Hip To Be Square

The only thing better than being a computer geek is picking the brain of one.
Magazine Contributor
8 min read

This story appears in the October 1999 issue of Entrepreneur. Subscribe »

Every business could use a computer geek on its payroll. Unfortunately, not every company can afford one. For answers to some of the more common computer dilemmas, we consulted Robert Stephens, owner (and chief inspector) of The Geek Squad, a Minneapolis computer consulting firm, and co-author of The Geek Squad Guide To Solving Any Computer Glitch (Fireside Press). Stephens and his 30 "special agents" regularly advise entrepreneurs on a variety of computer-related issues, from installing hardware and software to trouble-shooting and playing computer games. Here, Stephens shares some of his best tricks for solving--and preventing--troublesome computer glitches.

Heather Page is a former technology editor for Entrepreneur.

Here Comes Trouble

Is your printer having a tantrum or floppy drive throwing fits? If so, fear not: Stephens offers plenty of problem-solving techniques.

Your printer won't print: For this problem, Stephens recommends the "Vulcan nerve pinch," the process of pushing a series of buttons on your printer to get it to print a test page. You can often get this info from the printer's instruction manual. If it prints, that means the printer's just fine. (If not, you'll need to consult the manufacturer's Web site or tech support for help.) To isolate the cause of the problem, try printing something in another program--if it doesn't print, it's a software problem, and you'll probably need to reinstall the printer driver. Check your printer cable to make sure it's connected properly as well.

Your printer prints garbage: In his book, Stephens writes, "If your printer appears to be printing secret coded messages from space, do not alert the authorities. No one will believe you. (Remember Roswell?) Simply reinstall the printer software from the original disks or CD-ROM. If the aliens still attempt to communicate, the problem may be the printer cable. A bad one could cause cross-signals that create this problem. Bring your cable to the computer store and have them test it; if it's faulty, buy a new one (about $10)."

Your computer won't boot up: Chances are, you've performed one of the four most common "stupid human tricks," Stephens says. Make sure it's plugged in (duh!), check the power source and power strip, and make sure the monitor is turned on.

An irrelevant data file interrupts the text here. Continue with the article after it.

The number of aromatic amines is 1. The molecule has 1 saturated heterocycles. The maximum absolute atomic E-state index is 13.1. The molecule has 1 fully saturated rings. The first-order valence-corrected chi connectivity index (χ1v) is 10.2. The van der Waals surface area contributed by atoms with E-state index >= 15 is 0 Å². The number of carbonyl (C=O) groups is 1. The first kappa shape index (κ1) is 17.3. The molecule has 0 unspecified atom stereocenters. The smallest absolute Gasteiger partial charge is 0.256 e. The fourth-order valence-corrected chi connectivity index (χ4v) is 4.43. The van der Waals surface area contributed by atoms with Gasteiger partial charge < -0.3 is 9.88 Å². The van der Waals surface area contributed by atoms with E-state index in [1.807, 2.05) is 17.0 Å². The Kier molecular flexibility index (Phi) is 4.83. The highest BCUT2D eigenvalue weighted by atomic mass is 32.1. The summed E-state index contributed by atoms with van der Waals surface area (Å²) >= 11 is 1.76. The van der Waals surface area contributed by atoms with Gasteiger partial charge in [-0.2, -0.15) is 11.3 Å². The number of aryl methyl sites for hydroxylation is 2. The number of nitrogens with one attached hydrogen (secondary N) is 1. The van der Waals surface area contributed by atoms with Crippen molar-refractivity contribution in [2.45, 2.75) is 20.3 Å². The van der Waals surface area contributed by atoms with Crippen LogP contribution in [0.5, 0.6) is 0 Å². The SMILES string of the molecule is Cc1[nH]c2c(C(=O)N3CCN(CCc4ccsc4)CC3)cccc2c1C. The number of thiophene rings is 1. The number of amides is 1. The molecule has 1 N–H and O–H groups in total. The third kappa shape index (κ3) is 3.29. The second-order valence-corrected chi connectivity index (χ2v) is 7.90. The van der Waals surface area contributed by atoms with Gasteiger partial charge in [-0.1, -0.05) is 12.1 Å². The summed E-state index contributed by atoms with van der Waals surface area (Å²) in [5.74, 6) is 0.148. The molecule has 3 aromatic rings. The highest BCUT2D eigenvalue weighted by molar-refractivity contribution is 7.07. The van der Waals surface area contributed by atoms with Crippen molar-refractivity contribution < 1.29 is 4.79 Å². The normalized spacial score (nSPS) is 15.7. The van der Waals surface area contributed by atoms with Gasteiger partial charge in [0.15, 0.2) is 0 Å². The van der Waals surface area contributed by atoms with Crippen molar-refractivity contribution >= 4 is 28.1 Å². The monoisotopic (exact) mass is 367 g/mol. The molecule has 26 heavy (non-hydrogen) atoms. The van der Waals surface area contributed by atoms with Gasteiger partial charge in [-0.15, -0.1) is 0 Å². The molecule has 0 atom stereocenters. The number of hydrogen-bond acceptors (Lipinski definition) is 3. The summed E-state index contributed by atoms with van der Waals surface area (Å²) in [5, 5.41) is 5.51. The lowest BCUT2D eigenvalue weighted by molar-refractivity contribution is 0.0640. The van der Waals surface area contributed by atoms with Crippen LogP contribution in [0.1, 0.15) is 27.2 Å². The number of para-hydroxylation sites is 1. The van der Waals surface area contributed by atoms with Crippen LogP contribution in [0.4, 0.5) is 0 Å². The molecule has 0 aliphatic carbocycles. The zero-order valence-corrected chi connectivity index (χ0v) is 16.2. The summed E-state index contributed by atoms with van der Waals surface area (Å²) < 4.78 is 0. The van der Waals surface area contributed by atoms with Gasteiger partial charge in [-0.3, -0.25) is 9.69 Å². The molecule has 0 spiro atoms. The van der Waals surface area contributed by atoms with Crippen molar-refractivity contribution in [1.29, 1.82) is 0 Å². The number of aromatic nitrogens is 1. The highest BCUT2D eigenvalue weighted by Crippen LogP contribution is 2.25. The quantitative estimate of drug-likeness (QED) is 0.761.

Your computer is frozen: If nothing happens on the screen but your mouse responds, wait 20 to 30 seconds to react. A program may just be taking longer than normal. If your mouse doesn't work, press the Caps Lock or Num Lock key, and see if the keyboard light turns on and off. If it doesn't, it's probably a hardware lockup; restart the computer and see if it works. If the light does turn on and off, unplug the mouse and plug it back in. This will probably fix things. (If not, read the manual!)

Troubleshooting typically involves isolating the problem through a series of logical steps like these, Stephens says. When things aren't working properly, a simplistic--yet sensible--approach is best.

Installations Made Easy

Installing hardware and software can be a daunting task. Before going to all the trouble, Stephens recommends having an expert do it. Sometimes, on-site set-up is included with your computer or peripherals purchase (or offered for a fee). Even for a nominal charge (usually under $100), it's worth it to have everything working properly from the get-go.

On-site installation also gives you the chance to meet a computer geek up close and personal. "The fact that you can get someone who's very knowledgeable and ask them all sorts of [tech] questions for 15 or 25 minutes can be really valuable to your business," Stephens says.

If you're intent on installing your hardware or software yourself, Stephens advises keeping the following in mind:

  • Do it yourself. Stephens isn't a big fan of install/uninstall programs (most software comes with install/uninstall features that work just fine) or "quick fix" software. "These are all just tonics that take advantage of people's ignorance," Stephens says. If you have questions or problems, the best solution is to go straight to the source: the manufacturer.
  • Keep personal finance programs off your business computers. Leave computer games like Quake II at home, too. "Games are a different breed of software," Stephens says. "They tend to install pieces all over the place that often conflict with business software."